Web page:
Canon PowerShot G16 review: Canon ekes out more speed for the G series

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MSRP: $649.99

The Good The Canon PowerShot G16 produces very good photos in bright light, and the fast lens, optical viewfinder, and relatively streamlined design make it nice to use. Plus, it finally delivers solid continuous shooting.

The Bad A mediocre Wi-Fi implementation, no articulated LCD, and lack of manual controls while shooting video are among the ways in which the G16 lags behind the competition. And other cameras deliver better photos in low light.

The Bottom Line While the Canon PowerShot G16 is better than the G15 and remains a nice enthusiast compact, its low-light photo quality disappoints for the money.

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7.8 Overall
  • Design 8
  • Features 7
  • Performance 8
  • Image quality 8

As a news announcement, Canon's PowerShot G16 enthusiast compact was a bit of a yawner: basically, it gains Wi-Fi and 1080/60p video over its predecessor, the G15. As a camera, though, the G series is slowly improving. Given that it was once one of the cameras that defined the enthusiast category it's sad to see it slip compared with competitors. Like the G15, the G16 has excellent image quality at low ISO sensitivities, but its performance is significantly improved -- still not the fastest option in its class, but no longer the slug it was. Its feature set continues to lag comparatively, but overall the camera remains a nice option for manual-control devotees who don't want to schlep around a dSLR and who still find compact interchangeable-lens cameras a bit too large.

Image quality
The G16's photo quality is about the same as the G15's, though looking back at that review I think it might have gained an extra stop of usability through tweaks in the JPEG processing. While very good for a small-sensor camera, photo quality still doesn't quite match that of the Sony Cyber-shot DSC-RX100. For JPEGs, images look good up through ISO 400, then artifacts begin to become quite apparent. While there's no great dynamic range or unsuppressed noise in the raw files, with some adjustments you can produce shots as high as ISO 1600 by processing them to better handle the tradeoffs of noise and sharpness. That said, I couldn't get decent prints out of my ISO 1600 shots.

It does have the same excellent lens as the G15, fast, bright, and reasonably sharp, albeit with some barrel distortion even at the 50mm-equivalent focal length. At its widest the lens stops down to f2.8 at about 96mm-equivalent, which is more than acceptable. The flip side, however, is that it can't narrow to more than f8, which had me enabling the ND filter more than usual in bright light.

Click to view/download ISO 100

ISO 400
ISO 1600

Like many competitors, the G15 clips highlights, though you can tweak your settings for more optimal exposures. The color rendering is pretty good, though daylight white balance is a little cool and the images a little contrasty. Unfortunately, it still doesn't offer an AdobeRGB setting, nor are there dynamic range correction and color controls when shooting in raw or raw+JPEG.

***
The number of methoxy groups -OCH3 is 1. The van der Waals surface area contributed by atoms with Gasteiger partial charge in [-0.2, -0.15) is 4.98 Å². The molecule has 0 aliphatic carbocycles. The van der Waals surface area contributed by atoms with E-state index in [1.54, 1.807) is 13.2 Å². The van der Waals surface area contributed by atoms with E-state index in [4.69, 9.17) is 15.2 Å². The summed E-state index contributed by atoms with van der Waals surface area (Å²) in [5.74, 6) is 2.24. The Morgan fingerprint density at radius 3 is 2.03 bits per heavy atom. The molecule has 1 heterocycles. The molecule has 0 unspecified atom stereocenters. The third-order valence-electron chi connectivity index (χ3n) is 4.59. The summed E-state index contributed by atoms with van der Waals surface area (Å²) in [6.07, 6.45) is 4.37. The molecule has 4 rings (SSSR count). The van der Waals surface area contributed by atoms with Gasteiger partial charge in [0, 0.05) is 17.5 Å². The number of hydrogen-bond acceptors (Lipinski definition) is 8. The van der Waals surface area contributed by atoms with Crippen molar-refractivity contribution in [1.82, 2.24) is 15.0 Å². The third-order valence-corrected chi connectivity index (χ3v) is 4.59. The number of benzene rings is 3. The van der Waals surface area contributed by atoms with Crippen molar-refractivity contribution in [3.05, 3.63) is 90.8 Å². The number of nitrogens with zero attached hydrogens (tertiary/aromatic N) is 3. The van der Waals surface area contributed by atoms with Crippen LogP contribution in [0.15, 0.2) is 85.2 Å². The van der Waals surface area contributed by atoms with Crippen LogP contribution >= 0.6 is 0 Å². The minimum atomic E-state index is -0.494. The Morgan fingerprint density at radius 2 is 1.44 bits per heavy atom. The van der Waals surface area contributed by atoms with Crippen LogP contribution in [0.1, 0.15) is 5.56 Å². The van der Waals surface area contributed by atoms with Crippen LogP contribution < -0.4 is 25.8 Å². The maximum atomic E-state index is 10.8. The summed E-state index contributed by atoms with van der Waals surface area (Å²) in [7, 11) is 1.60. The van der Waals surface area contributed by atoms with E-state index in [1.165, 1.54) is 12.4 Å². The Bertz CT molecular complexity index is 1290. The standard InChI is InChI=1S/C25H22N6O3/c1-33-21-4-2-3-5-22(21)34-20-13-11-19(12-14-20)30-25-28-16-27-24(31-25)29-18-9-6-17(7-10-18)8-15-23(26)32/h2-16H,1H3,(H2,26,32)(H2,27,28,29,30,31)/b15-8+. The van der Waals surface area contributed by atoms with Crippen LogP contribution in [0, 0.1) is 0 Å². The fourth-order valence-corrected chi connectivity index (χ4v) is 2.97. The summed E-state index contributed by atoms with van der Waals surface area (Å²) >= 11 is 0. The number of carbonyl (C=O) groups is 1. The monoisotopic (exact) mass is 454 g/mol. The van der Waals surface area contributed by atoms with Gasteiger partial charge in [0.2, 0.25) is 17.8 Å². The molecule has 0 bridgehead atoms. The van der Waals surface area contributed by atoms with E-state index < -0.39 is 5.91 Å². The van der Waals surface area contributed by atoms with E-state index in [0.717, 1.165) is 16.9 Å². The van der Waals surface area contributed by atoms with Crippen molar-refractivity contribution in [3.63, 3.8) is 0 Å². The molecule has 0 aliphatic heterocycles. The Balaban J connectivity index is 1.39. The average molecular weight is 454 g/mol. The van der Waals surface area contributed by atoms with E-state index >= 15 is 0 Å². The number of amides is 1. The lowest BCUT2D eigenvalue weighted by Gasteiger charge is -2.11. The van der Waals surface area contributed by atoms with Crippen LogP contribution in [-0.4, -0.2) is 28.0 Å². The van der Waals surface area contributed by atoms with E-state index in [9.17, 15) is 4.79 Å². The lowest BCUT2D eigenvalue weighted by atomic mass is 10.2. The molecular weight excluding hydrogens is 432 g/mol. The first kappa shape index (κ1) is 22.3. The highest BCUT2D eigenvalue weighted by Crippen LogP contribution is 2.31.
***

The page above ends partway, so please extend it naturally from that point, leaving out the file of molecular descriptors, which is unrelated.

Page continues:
I was less enthralled with the video this go-round, though it's still fine for typical casual shooting. Canon's upped the top frame rate to 1080/60p and added 1080/30p, but dropped 1080/24p. It still lacks manual controls, and while the video looks saturated there's a lot of aliasing (jaggies) and ringing (haloing) on edges that becomes more noticeable as you zoom in (though it uses optical, not digital, zoom).

As advertised, the G16 is faster than the G15 in many, but not all, ways. It's faster on startup, taking 1.6 seconds to power on, focus, and shoot. But my test results show its shot lag -- the time needed to focus and shoot -- is slower. It's pretty fast in good light at 0.3 second, but in dim light rose from 0.6 second to 0.9 second. The rest looks significantly better, and in line with Canon's claims of about 50 percent improvement. Time between two JPEG shots runs about 0.7 second, but two sequential raw shots runs 1.4 seconds; time between JPEGs with flash enabled rises to about 2.9 seconds. While these times are a welcome improvement over the G15, they're still pretty slow.

I'm not sure why the autofocus slowly drifted completely out in the middle of this long burst.

One of the most noticeable performance bumps comes in continuous shooting, just about 10 frames per second with fixed focus and a still-respectable 5.8fps with continous autofocus. The optical viewfinder, while small, still works effectively in burst situations, with surprisingly accurate framing. However, I did experience the odd drift in continuous autofocus that you see in the three shots above -- it didn't just miss and lock on something else, it would simply stop focusing for a few shots, then drift back in, then out again, in a pretty easy situation. And the continued drawback of the direct-view optical viewfinder is that there's no AF overlay so you're pretty much just pointin' and prayin'.

Design and features
The camera design and layout are nearly identical to its predecessor with only a few tweaks. The grip remains relatively shallow but serviceable, and the dial on it feels a little awkward to operate without scrunching your hand.

The mode dial and exposure compensation dials are stacked but offset from each other on the top right; an aesthetically interesting and functionally streamlined design. The tiny popup flash isn't bad, but I wish it could tilt back to bounce.